The woman said she sought to boost her credibility by saying she had ghostwritten some of the letters Odiong sent to Aymond over the years, including ones that successfully asked for financial assistance to complete his education while also requesting an invitation to work in New Orleans.

Nonetheless, “I felt like he dismissed my claim as well,” the woman said of Aymond.

The woman cited copies of text messages and phone call logs to establish the volume of contact that she had with Odiong and to support her assertion that she had conversed with Aymond. She captured telephone recordings that showed she contacted detectives in Luling and her Pennsylvania home town about Odiong, though it is unclear if those agencies pursued investigations.

After the woman reported him to the archdiocese, Odiong wrote to her saying that the victims assistance coordinator had contacted him, according to an email her lawyer provided. It is unclear what else the archdiocese may have done in response to her claims.

Information produced during the bankruptcy’s discovery process and reported on by the Guardian has established that the archdiocese over the last several decades has gone to extreme lengths to shield abusive clergymen – including the handful of ones convicted of or charged with crimes by subpoena-wielding authorities despite the church’s protection.

Odiong did serve as the pastor of St Anthony of Padua through most of 2023, presiding over weddings, baptisms, weekly masses and services at the healing chapel.

As recently as August, Odiong, Aymond and a third clergyman hosted a three-day series of masses at a church in the New Orleans suburb of Metairie. Odiong presided over a healing service following the mass, according to an archdiocesan bulletin.

Odiong’s removal

It was not until a Saturday service on 18 November at St Anthony of Padua that Odiong informed his congregation that their time together was coming to an end. He said his plan was to move by January to Florida, where he intended to build a chapel like one whose construction he was overseeing in Texas.

At Sunday mass on 26 November, he elaborated with remarks that took aim at the LGBTQ+ community.

“The church is dividing already,” Odiong said during his homily that day, according to a video available on YouTube. “Now the gays have taken over the church. The LGBTQI – whatever you call them – have a stranglehold on the church now. We’re going to begin to bless all kinds of monkeys and animals and chimpanzees, and priests who will not do it will be persecuted.”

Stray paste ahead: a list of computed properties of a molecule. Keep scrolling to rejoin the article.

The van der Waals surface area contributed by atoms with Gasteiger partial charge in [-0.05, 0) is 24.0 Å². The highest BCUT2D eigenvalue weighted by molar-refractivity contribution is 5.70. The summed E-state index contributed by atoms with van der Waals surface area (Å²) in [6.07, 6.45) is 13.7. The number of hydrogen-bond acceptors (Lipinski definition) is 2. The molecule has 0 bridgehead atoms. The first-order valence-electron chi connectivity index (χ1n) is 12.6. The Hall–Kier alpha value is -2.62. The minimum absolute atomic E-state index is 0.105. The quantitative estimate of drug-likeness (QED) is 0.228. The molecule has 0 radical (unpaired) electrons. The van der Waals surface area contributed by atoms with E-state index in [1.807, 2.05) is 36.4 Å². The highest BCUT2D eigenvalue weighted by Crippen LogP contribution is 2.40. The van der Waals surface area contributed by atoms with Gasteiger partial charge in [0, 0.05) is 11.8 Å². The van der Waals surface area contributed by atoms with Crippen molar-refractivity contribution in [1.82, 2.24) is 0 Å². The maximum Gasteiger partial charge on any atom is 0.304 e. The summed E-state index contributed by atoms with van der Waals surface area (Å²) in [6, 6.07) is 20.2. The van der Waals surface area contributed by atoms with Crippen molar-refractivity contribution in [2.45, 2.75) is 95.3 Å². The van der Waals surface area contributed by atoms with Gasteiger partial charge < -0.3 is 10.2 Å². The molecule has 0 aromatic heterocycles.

Odiong went on to suggest that he was “not safe” because of his beliefs on that topic. “Yet, I’m not afraid – I’m excited,” he said. “I like a good fight.”

As Odiong tells it, Aymond told him that he had until the next several days to move out of St Anthony of Padua’s rectory. The archbishop had rescinded Odiong’s invitation to minister in the New Orleans archdiocese, the ousted clergyman said.

Older white man with red pointy had and reb robes, flanked by two younger white men with no hats and red robes, speakers with a white woman with tidy gray hair and white shirt outside.
Archbishop Gregory Aymond greets parishioners after Good Friday mass in front of St Louis Cathedral in New Orleans, on 29 March 2013.

Before St Anthony’s Sunday mass on 3 December, the church announced it would not livestream video of the service as usual.

At mass, the archdiocese said, parishioners were read a statement telling them that Odiong’s removal was being expedited over various but unspecified concerns. The archdiocese’s statement asked Odiong’s congregation to respect his privacy and keep him in their prayers “during this time of transition”.

The statement triggered a wave of Facebook comments in support of Odiong. One accused the archdiocese of having “besmirched a holy man’s character to his congregation” with no substantial specifics.

The woman who has accused Odiong of abuse is demanding damages from the archdiocese’s bankruptcy case, which remains unresolved. She argues that she lost at least $150,000 in wages after her mental anguish over Odiong’s alleged domination interrupted her ability to work as a licensed clinical social worker.

The woman’s lawyer, Schubert, said it was disturbing but unsurprising that the archdiocese “allowed Odiong to continue to hold a position of trust and authority” for years despite her client’s complaint.

Schubert said her client’s case was only the latest to illustrate how “abuse allegations will typically be ignored or covered up as long as possible” by institutions like the archdiocese.

“The only thing I’ve really ever seen the church respond to quickly is the fear of bad publicity,” Schubert added. “They don’t fix things that are bad. They fix things that make them look bad.”

As for Odiong, he said he plans to continue in ministry as long as he has the permission of his supervising bishop in the diocese of Uyo, Nigeria.

“You have to let this play out,” Odiong said. “This is just the beginning.”